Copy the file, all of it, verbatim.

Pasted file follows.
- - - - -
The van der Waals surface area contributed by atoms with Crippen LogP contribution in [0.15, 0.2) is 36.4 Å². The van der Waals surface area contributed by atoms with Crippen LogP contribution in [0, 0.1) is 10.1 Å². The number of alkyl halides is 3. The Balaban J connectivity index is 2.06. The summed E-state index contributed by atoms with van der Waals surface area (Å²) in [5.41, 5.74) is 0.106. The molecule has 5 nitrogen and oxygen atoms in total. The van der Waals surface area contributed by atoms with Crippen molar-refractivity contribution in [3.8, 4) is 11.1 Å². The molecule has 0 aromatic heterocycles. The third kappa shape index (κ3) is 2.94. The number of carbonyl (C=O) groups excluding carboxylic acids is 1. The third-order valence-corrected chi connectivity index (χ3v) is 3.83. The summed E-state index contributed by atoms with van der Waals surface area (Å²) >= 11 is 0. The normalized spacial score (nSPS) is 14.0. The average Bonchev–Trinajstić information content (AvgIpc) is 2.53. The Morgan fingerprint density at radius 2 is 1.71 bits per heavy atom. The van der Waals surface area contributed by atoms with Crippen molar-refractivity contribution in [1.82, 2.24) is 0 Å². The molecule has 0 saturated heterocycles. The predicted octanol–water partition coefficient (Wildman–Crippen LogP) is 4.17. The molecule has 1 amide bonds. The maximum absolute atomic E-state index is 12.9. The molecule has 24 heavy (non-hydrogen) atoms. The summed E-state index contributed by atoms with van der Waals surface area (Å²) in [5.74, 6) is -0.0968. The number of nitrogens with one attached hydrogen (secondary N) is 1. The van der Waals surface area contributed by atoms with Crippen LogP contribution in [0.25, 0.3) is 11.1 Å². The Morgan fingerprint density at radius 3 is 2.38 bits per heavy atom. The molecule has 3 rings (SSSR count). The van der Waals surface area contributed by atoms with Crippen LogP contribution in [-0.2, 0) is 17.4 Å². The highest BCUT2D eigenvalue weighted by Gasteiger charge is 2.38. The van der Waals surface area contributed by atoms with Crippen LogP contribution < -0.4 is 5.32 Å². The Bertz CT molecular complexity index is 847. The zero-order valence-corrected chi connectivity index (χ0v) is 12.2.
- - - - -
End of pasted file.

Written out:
The van der Waals surface area contributed by atoms with Crippen LogP contribution in [0.15, 0.2) is 36.4 Å². The van der Waals surface area contributed by atoms with Crippen LogP contribution in [0, 0.1) is 10.1 Å². The number of alkyl halides is 3. The Balaban J connectivity index is 2.06. The summed E-state index contributed by atoms with van der Waals surface area (Å²) in [5.41, 5.74) is 0.106. The molecule has 5 nitrogen and oxygen atoms in total. The van der Waals surface area contributed by atoms with Crippen molar-refractivity contribution in [3.8, 4) is 11.1 Å². The molecule has 0 aromatic heterocycles. The third kappa shape index (κ3) is 2.94. The number of carbonyl (C=O) groups excluding carboxylic acids is 1. The third-order valence-corrected chi connectivity index (χ3v) is 3.83. The summed E-state index contributed by atoms with van der Waals surface area (Å²) >= 11 is 0. The normalized spacial score (nSPS) is 14.0. The average Bonchev–Trinajstić information content (AvgIpc) is 2.53. The Morgan fingerprint density at radius 2 is 1.71 bits per heavy atom. The van der Waals surface area contributed by atoms with Crippen molar-refractivity contribution in [1.82, 2.24) is 0 Å². The molecule has 0 saturated heterocycles. The predicted octanol–water partition coefficient (Wildman–Crippen LogP) is 4.17. The molecule has 1 amide bonds. The maximum absolute atomic E-state index is 12.9. The molecule has 24 heavy (non-hydrogen) atoms. The summed E-state index contributed by atoms with van der Waals surface area (Å²) in [5.74, 6) is -0.0968. The number of nitrogens with one attached hydrogen (secondary N) is 1. The van der Waals surface area contributed by atoms with Crippen LogP contribution in [0.25, 0.3) is 11.1 Å². The Morgan fingerprint density at radius 3 is 2.38 bits per heavy atom. The molecule has 3 rings (SSSR count). The van der Waals surface area contributed by atoms with Crippen LogP contribution in [-0.2, 0) is 17.4 Å². The highest BCUT2D eigenvalue weighted by Gasteiger charge is 2.38. The van der Waals surface area contributed by atoms with Crippen LogP contribution < -0.4 is 5.32 Å². The Bertz CT molecular complexity index is 847. The zero-order valence-corrected chi connectivity index (χ0v) is 12.2.